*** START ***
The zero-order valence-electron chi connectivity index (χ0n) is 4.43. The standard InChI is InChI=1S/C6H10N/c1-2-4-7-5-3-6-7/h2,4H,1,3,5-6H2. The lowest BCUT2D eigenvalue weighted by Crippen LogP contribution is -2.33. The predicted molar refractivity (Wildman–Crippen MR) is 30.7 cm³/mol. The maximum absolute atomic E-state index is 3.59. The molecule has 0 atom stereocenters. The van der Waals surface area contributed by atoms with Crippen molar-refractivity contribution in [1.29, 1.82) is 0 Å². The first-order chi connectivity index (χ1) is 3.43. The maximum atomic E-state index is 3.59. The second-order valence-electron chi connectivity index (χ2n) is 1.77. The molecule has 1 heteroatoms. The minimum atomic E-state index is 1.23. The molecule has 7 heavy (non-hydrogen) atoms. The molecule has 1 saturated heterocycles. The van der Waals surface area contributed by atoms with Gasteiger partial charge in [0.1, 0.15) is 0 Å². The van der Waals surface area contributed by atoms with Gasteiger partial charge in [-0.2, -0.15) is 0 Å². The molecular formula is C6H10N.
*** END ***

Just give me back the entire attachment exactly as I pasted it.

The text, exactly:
The zero-order valence-electron chi connectivity index (χ0n) is 4.43. The standard InChI is InChI=1S/C6H10N/c1-2-4-7-5-3-6-7/h2,4H,1,3,5-6H2. The lowest BCUT2D eigenvalue weighted by Crippen LogP contribution is -2.33. The predicted molar refractivity (Wildman–Crippen MR) is 30.7 cm³/mol. The maximum absolute atomic E-state index is 3.59. The molecule has 0 atom stereocenters. The van der Waals surface area contributed by atoms with Crippen molar-refractivity contribution in [1.29, 1.82) is 0 Å². The first-order chi connectivity index (χ1) is 3.43. The maximum atomic E-state index is 3.59. The second-order valence-electron chi connectivity index (χ2n) is 1.77. The molecule has 1 heteroatoms. The minimum atomic E-state index is 1.23. The molecule has 7 heavy (non-hydrogen) atoms. The molecule has 1 saturated heterocycles. The van der Waals surface area contributed by atoms with Gasteiger partial charge in [0.1, 0.15) is 0 Å². The van der Waals surface area contributed by atoms with Gasteiger partial charge in [-0.2, -0.15) is 0 Å². The molecular formula is C6H10N.